At UNT Dallas, the School of Education’s Emerging Teacher Institute (ETI) is training and educating the next generation of teachers. These future teachers view the profession not simply as a job, but as an essential calling.
The proof is in the awards that UNT Dallas graduates are piling up.
At least six UNT Dallas graduates now teaching in schools across Dallas-Fort Worth were named 2018-19 Teacher of the Year at their school or district, or recognized for excellence. Those teachers and their accolades are:
UNT Dallas graduate Faviola Pena Soriano was named Teacher of the Year for 2018-19
at Rowlett Elementary. It was the second time she has won the award.
“Seeing our graduates honored in their first year teaching is a sign of strong preparation and readiness, something our faculty and staff work hard to achieve in the School of Education,” said Elizabeth Cheek, executive director of ETI. “We are also proud to see graduates from as far back as 2013 persist in serving students excellently given that so many teachers leave the profession in the first five years. In these honored alumni and in so many others, we see our ultimate mission fulfilled.”
The ETI curriculum is strategically crafted to not only produce excellent teachers, but to help them combat the most troublesome issues in school districts locally, regionally and nationwide. High levels of stress and burnout often force teachers out of the classroom prematurely, leaving teacher shortages -- particularly in vulnerable urban school districts -- that ultimately negatively impacting student success rates.
“UNT Dallas was amazing in how they prepared me for the classroom,” said Sanders, a 2017 graduate. The professors are the best of the best. My last semester of classes before student teaching were no joke. We had so many assignments due it almost felt like I wouldn’t finish everything, but I made it, and that is truly how teaching feels. It can be so overwhelming at times, but knowing that I made it through that semester calmed my nerves when I actually got into the field.”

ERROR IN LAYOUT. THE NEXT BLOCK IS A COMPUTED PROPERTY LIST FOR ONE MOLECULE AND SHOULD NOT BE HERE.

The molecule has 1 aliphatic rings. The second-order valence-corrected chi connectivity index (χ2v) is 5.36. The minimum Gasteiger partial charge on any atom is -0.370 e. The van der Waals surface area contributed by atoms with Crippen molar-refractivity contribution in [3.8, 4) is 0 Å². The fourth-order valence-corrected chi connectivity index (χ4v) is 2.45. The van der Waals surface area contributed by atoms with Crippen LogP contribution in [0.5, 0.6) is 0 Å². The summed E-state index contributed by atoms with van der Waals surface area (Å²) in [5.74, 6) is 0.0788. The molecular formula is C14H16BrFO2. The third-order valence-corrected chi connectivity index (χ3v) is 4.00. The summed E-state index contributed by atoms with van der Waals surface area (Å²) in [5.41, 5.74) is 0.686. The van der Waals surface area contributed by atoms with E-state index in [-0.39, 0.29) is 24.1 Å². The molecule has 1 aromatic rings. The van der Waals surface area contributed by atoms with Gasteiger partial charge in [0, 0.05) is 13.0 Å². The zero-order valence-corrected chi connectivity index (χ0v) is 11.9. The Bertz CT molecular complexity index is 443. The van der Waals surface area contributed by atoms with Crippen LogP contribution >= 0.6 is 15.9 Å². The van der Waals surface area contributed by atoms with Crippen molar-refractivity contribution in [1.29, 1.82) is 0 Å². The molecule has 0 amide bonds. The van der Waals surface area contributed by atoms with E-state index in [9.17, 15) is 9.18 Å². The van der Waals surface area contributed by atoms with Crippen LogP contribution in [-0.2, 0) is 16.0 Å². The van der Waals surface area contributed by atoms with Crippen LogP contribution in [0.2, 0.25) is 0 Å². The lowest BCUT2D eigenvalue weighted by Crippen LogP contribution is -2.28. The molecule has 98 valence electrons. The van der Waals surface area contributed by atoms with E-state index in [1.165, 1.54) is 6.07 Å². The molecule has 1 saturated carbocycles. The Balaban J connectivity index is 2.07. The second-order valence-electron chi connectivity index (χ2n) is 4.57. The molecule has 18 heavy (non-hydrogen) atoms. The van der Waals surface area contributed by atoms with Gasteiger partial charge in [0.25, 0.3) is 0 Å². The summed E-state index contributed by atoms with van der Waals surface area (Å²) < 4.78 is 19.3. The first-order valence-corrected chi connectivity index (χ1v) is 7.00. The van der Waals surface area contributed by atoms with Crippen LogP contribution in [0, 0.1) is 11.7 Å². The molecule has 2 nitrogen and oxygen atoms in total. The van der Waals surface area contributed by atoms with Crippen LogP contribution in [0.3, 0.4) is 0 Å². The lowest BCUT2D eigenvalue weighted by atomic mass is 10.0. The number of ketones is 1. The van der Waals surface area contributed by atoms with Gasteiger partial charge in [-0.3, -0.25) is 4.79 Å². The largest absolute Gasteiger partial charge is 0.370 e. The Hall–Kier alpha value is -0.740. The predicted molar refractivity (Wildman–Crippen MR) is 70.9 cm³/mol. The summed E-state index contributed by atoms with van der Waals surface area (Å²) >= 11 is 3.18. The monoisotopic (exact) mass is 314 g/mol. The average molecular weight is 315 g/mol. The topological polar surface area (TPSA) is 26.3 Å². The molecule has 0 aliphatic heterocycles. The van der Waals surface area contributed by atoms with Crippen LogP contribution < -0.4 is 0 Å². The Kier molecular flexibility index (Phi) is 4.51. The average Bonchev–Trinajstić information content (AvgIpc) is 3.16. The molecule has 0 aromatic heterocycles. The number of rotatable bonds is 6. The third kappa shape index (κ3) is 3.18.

Former UNT Dallas School of Education dean Dr. John Gasko, now the special advisor to President Bob Mong, created ETI’s unique focus on well-being that prepares future teachers by equipping them with mental coping mechanisms and solutions to better handle those challenges, and increase their chances for longevity in the field.
Starting this fall, students can take advantage of thirdspace inside the new Student Center. thirdspace is a large room for students to relax, read, meditate or even do yoga; anything to decompress for a few moments and relieve stress.
“Self-care and well-being are musts in the world of education,” Sanders said. “There are so many stressors coming at you, whether it be students, parents, administrators or paperwork, you have to never forget to take care of yourself.”
UNT Dallas also produces a high number of much-needed bilingual teachers for the Dallas ISD and surrounding school districts. These teachers help to ensure that Spanish-speaking students don’t get left behind.
“My experiences at UNT Dallas prepared me not just pedagogically, but also how to be an advocate for my students,” said Pena Soriano, who earned her bachelor’s degree in 2013, and has twice been named Teacher of the Year at her school. “As a bilingual teacher, I’ve faced times where my students are seen as a hindrance because of English being their second language. This program prepared me well when it comes to knowing the Bilingual/ESL policies in order to ensure that there is equity among our school resources.”
UNT Dallas is the fastest-growing public university in Texas, and the School of Education continues to grow its enrollment faster than the national average. For more information on enrolling at UNT Dallas and becoming part of ETI in the School of Education, email Joe Posada-Triana in the School of Education at email@example.com.
“I pursued this profession knowing that I want to be part of the solution in ensuring we are providing the support that students need to fully prepare them for what awaits them in the future,” said Pena Soriano, a 2013 graduate. “I truly believe that what happens in a school setting has the power of changing the world. Therefore, I don’t take this job lightly and know that as a teacher, I’m directly impacting my students’ ability to excel and achieve.”